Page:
The primary open-angle glaucoma (sometimes referred to as "wide-angle glaucoma") arises when the outflow of aqueous humor is disturbed by deposits (plaques). Open-angle glaucoma is the most common form of cataract in the elderly. The Normal tension glaucoma is a subtype of open-angle glaucoma, in which, however, the outflow of aqueous humor is not disturbed and thus the pressure in the eyeball is not increased abnormally.

In narrow-angle glaucoma, the anterior chamber of the eye - usually due to the condition - is so shallow that the iris's iris deepens or even blocks the angle of the chamber. This happens especially when the pupil is dilated by darkness or by the action of medications (or drugs) and the iris is "unfolded" in the ventricle angle. The outflow of aqueous humor is thus impeded or even completely prevented (Angle closure glaucoma), If this runoff occurs seizure-wise, it manifests itself as Glaukomanfall - an emergency medical emergency. The pressure in the eye can rise so much that the retina and nerves are immediately and permanently damaged.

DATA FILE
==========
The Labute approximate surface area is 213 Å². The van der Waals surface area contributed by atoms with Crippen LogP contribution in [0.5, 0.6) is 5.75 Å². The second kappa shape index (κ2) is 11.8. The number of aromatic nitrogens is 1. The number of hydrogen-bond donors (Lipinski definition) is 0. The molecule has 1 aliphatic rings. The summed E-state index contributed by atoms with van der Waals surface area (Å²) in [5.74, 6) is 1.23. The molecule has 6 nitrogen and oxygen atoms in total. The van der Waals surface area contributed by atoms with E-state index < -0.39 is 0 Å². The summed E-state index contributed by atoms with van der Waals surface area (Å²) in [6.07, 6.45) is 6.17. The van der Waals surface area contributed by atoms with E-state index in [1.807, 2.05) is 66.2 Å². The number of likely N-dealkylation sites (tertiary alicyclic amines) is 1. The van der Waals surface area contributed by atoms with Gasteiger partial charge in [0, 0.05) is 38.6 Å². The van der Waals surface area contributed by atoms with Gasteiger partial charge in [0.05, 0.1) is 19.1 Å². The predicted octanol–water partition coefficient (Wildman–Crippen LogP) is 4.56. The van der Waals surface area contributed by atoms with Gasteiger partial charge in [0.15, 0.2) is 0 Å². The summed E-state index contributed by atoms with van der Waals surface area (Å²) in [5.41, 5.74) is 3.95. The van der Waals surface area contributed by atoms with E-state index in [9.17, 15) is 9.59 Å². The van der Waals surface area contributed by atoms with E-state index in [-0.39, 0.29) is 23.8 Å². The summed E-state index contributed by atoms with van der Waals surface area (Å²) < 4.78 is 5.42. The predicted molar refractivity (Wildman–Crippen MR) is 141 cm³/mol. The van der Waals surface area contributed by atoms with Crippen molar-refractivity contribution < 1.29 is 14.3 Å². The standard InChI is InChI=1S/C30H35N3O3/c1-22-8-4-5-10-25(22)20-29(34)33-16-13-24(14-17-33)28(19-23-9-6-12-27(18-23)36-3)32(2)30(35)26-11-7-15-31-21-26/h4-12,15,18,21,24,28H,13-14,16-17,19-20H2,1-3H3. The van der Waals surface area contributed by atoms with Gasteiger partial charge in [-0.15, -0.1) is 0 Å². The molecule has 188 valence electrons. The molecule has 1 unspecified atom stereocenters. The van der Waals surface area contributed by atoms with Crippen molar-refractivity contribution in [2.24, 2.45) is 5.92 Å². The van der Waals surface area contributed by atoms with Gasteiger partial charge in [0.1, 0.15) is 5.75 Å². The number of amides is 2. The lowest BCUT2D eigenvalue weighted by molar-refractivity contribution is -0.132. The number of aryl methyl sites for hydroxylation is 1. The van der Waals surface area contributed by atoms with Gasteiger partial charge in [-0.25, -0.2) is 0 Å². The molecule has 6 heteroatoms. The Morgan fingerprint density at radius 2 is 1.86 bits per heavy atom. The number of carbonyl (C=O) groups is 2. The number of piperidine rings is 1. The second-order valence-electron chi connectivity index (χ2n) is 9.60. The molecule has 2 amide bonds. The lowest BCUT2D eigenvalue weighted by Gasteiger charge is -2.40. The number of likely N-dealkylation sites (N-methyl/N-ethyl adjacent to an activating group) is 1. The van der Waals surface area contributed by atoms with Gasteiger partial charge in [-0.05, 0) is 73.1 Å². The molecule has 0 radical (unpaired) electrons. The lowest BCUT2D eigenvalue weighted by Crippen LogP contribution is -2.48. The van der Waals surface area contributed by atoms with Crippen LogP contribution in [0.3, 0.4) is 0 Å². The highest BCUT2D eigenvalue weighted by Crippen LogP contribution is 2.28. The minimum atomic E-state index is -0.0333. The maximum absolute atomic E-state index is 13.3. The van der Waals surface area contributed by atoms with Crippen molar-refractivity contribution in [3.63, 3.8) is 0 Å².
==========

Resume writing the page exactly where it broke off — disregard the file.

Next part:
When a green star occurs at the newborn or toddler, it is usually one Primary congenital glaucoma - An abnormal development of the chamber angle, which therefore can not sufficiently dissipate the aqueous humor formed in the eye.

Secondary (â € œwornâ €) glaucoma is called a Green Star, if other diseases, inflammations or injuries are responsible for the drainage of the aqueous humor. For example, altered blood vessels, scarring, or inflammatory cells may partially or completely block the angle of the chamber.

Green Star: symptoms

Everything important to the typical signs of glaucoma read in the article Green Star à ¢ â,¬â "Symptoms.

If left untreated, glaucoma leads to blindness. Watch the video to see what warning signs you can recognize and how eye disease develops.

Green Star: Causes and Risk Factors

A green cataract (glaucoma) means that the visual cells of the retina and / or the optic nerve in the eyeball have been damaged. The damage is caused by a disrupted blood supply to the sensitive cells, which leads to oxygen and nutrient deficiency.